Let's start at the beginning, and air the plot to the origin story that is a tea-subscription company. This origin-story was slated for a popular release, that is until the ego of the lead-role was, undoubtedly, apart of the main cast. The lead-role of this origin story quickly derailed when one of ‘the people’ posted a review of a subscription box — which is geared towards curating a selection of tea for the consumer to enjoy. However, the plot-hole in this saga lies in the fact this subscription company curated a box that included a tea that was laced with an allergen — one of which the individual from the audience firmly stated having when signing up.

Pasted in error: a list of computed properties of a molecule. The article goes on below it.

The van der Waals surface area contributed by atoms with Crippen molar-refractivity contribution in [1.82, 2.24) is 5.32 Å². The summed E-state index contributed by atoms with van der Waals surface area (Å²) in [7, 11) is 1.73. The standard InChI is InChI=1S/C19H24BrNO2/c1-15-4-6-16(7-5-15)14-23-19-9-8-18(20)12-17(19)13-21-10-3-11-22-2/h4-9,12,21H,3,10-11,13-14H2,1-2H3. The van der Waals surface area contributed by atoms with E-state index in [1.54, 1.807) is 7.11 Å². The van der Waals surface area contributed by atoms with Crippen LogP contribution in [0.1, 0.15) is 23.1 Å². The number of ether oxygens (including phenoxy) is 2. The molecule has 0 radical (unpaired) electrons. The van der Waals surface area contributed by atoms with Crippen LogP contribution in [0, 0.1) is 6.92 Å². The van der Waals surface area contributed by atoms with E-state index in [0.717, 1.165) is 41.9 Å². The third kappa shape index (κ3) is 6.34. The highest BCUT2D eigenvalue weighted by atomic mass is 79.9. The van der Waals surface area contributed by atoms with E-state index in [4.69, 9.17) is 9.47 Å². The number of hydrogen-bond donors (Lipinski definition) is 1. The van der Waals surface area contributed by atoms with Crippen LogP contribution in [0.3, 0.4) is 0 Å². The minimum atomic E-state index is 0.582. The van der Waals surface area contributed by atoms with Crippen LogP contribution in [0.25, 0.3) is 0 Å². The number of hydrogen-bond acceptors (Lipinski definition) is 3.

With a passion for her community, this critic gave a rotted-tomato review of her experience with this subscription. This screenplays director fired back at their critic in the comment section in the form of an adult temper-tantrum — revealing personal information on the critic, and threatening to sue over 'defamation' (lol). After watching this company leaked the critic's personal information, a few internet warriors (myself included) involved ourselves in the thread and jumped to the defense of the critic. After this company’s account was banned for doxxing their critic, this company ended their cinematic performance of victim-blaming with a plot-twist. As retaliation to their banishment from the kingdom, they surprisingly and unexpectedly blocked everyone involved on every-single media platform they belonged to, myself included…